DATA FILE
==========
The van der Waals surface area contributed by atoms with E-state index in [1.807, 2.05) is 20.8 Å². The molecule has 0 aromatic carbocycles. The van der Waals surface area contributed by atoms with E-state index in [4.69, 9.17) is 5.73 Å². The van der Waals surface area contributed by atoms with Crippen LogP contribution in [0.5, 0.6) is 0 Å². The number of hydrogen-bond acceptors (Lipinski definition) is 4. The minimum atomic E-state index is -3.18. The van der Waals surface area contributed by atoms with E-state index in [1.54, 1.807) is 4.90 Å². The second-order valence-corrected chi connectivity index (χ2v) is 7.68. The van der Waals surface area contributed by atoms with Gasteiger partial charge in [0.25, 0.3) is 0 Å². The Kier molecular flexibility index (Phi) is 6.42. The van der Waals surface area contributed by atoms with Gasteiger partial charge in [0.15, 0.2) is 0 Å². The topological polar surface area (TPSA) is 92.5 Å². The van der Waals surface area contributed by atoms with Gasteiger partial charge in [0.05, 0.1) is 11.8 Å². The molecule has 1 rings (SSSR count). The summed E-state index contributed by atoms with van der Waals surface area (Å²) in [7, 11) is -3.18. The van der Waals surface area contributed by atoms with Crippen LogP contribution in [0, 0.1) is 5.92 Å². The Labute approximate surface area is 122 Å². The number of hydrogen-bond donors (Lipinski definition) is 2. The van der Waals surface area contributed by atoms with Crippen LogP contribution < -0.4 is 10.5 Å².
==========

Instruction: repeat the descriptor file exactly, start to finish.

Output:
The van der Waals surface area contributed by atoms with E-state index in [1.807, 2.05) is 20.8 Å². The molecule has 0 aromatic carbocycles. The van der Waals surface area contributed by atoms with E-state index in [4.69, 9.17) is 5.73 Å². The van der Waals surface area contributed by atoms with Crippen LogP contribution in [0.5, 0.6) is 0 Å². The number of hydrogen-bond acceptors (Lipinski definition) is 4. The minimum atomic E-state index is -3.18. The van der Waals surface area contributed by atoms with E-state index in [1.54, 1.807) is 4.90 Å². The second-order valence-corrected chi connectivity index (χ2v) is 7.68. The van der Waals surface area contributed by atoms with Gasteiger partial charge in [0.25, 0.3) is 0 Å². The Kier molecular flexibility index (Phi) is 6.42. The van der Waals surface area contributed by atoms with Gasteiger partial charge in [0.15, 0.2) is 0 Å². The topological polar surface area (TPSA) is 92.5 Å². The van der Waals surface area contributed by atoms with Gasteiger partial charge in [0.05, 0.1) is 11.8 Å². The molecule has 1 rings (SSSR count). The summed E-state index contributed by atoms with van der Waals surface area (Å²) in [7, 11) is -3.18. The van der Waals surface area contributed by atoms with Crippen LogP contribution in [0, 0.1) is 5.92 Å². The Labute approximate surface area is 122 Å². The number of hydrogen-bond donors (Lipinski definition) is 2. The van der Waals surface area contributed by atoms with Crippen LogP contribution < -0.4 is 10.5 Å².